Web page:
Carmen Aristegui isn’t one of the top journalists in Mexico but she is honest, courageous and experienced. Nonetheless, I wasn’t surprised that her contract at MVS radio was terminated last weekend after she said that Mexican president Felipe Calderon should respond to allegations that he’s an alcoholic.
It all started when a group of legislators of the el Partido del Trabajo (Labor Party) protested against President Felipe Calderon in congress. They brandished a big red banner that had an image of the President and the slogan, “Will you let an alcoholic drive your car? Then why do you allow him to handle your country?”
On her radio talk show, Aristegui said:
“It is not the first time that we talk about the alleged alcoholism of the President. On social networks, there’s a lot of talk, but we cannot verify it. We do not know if the president is an alcoholic. It is a sensitive topic. In democracies around the world, governors are required to take health tests.
Societies need to know about the physical health of the people who are making decisions for the population.
“The question deserves serious attention. Does he have a drinking problem or not? There is nothing immoral about somebody having a health problem − a well known and a well-studied health problem. If there are reasons to suppose that he really has a drinking problem, it should not be caricaturized.”
“Our response shouldn’t be to criticize him and say, ‘This is not the way legislators should behave.’ Let’s leave the question open to the presidency. Does the President of the Republic have a health problem or not?”
Immediately afterwards, Aristegui was fired. I am not surprised at all. As a democracy, Mexico has made great strides, but in terms of press freedom, it’s still in diapers.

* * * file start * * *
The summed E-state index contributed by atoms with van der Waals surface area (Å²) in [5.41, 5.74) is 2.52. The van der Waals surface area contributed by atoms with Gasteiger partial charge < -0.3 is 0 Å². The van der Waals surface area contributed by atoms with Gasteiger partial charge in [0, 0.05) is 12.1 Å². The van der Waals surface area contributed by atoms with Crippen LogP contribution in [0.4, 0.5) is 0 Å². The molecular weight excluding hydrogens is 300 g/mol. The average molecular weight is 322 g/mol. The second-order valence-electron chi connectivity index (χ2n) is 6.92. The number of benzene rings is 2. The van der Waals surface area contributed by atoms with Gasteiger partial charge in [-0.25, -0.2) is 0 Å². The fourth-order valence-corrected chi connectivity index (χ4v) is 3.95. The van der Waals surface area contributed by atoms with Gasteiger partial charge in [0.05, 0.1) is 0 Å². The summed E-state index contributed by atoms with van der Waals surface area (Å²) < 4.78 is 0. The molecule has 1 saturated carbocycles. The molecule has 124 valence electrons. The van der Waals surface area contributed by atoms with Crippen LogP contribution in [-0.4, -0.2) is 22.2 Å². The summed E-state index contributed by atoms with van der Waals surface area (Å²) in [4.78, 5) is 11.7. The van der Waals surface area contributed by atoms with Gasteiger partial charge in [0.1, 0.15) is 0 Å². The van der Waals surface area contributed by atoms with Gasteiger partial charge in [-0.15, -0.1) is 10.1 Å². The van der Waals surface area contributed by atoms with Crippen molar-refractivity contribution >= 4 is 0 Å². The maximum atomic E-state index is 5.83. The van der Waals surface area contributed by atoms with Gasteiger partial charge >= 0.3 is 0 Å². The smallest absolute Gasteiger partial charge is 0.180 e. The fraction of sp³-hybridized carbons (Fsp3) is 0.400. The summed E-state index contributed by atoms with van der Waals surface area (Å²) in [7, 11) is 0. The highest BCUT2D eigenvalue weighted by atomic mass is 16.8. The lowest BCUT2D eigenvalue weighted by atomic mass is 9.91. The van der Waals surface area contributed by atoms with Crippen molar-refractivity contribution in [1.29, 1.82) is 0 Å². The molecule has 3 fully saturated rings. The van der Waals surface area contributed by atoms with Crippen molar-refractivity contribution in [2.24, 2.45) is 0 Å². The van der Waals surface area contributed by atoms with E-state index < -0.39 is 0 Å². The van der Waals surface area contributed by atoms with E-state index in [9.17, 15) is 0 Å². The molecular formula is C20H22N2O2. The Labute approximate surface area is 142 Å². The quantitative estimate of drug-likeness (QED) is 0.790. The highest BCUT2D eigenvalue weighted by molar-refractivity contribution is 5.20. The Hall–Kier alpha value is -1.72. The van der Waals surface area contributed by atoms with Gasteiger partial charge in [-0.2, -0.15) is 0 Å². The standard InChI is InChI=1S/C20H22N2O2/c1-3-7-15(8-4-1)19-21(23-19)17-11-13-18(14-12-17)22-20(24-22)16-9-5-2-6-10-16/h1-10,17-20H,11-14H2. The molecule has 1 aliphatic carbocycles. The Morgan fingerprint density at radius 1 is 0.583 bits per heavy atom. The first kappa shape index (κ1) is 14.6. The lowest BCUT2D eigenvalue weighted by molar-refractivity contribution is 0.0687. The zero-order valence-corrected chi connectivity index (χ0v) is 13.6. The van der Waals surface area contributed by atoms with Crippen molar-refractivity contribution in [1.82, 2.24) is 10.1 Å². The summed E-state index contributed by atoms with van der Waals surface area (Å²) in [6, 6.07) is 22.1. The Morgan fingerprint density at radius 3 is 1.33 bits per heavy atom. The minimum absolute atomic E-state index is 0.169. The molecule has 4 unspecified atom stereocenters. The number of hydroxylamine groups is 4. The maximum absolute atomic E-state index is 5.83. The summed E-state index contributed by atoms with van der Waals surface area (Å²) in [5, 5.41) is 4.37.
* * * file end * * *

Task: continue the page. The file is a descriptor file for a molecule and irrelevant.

Presidents and many governors − even at the local level − are untouchables. If you’re a reporter and dare to broach a sensitive issue concerning an elected leader or their administration, at the very least you may lose your job. Sometimes, the politicians will call the media company and ask the owners to silence you.
When I was a reporter in Sonora, Mexico, covering state politics, I was young and aggressive. I had just left college, and I wanted to be the kind of reporter that my teachers praised. I wrote about issues that other reporters didn’t want to touch because there was a lot of government control. Because I spoke out, both common people and people in power started to come to me with their stories.
As a result, the front of my house was spray-painted with insults. At the radio station where I worked, for weeks I received stuffed animals or flowers along with cards full of insults. For months, people called the radio station on a daily basis and left me insulting messages.
For almost a year, I was ridiculed for both personal and professional reasons by a columnist who worked for a newspaper owned by the mayor. I was followed day in and out. I think they wanted to find out some dirt on me so they could humiliate me and erode my credibility.
They even sent somebody to hit me. The mayor’s right hand man asked a woman to punch me in exchange for money and political benefits. Years later, she told me that she didn’t have the courage to go through with it.
The state government filed lawsuits against me, trying to force me to reveal my sources. They could never force me. They published advertorials in my newspaper questioning my stories. Many times, they tried to get my bosses to fire me, but they were never successful. The list goes on. It was a period in my life of intense stress and of many professional accomplishments.
For all of these reasons, I was not surprised to see that Aristegui got fired. Neither, am I surprised by how many reporters die in Mexico.
Ariztegui’s case raises an important question: to what extent do reporters have a right to pry into a politician’s private life? Like Aristegui, I believe reporters should be able to examine any aspect of a politician’s private life that may interfere with his or her public responsibilities without being afraid to lose their job or their life.
This isn’t just a Mexican problem. A friend of mine, an American reporter, told me that just last week a spokesperson called her in hysterics. The reason: My friend asked an off-topic question during a press conference. This is a common practice, but the question made a California politician uncomfortable. Hence the henchman started yelling.
Edited by Maria Ginsbourg, Journalism graduate from San Francisco State University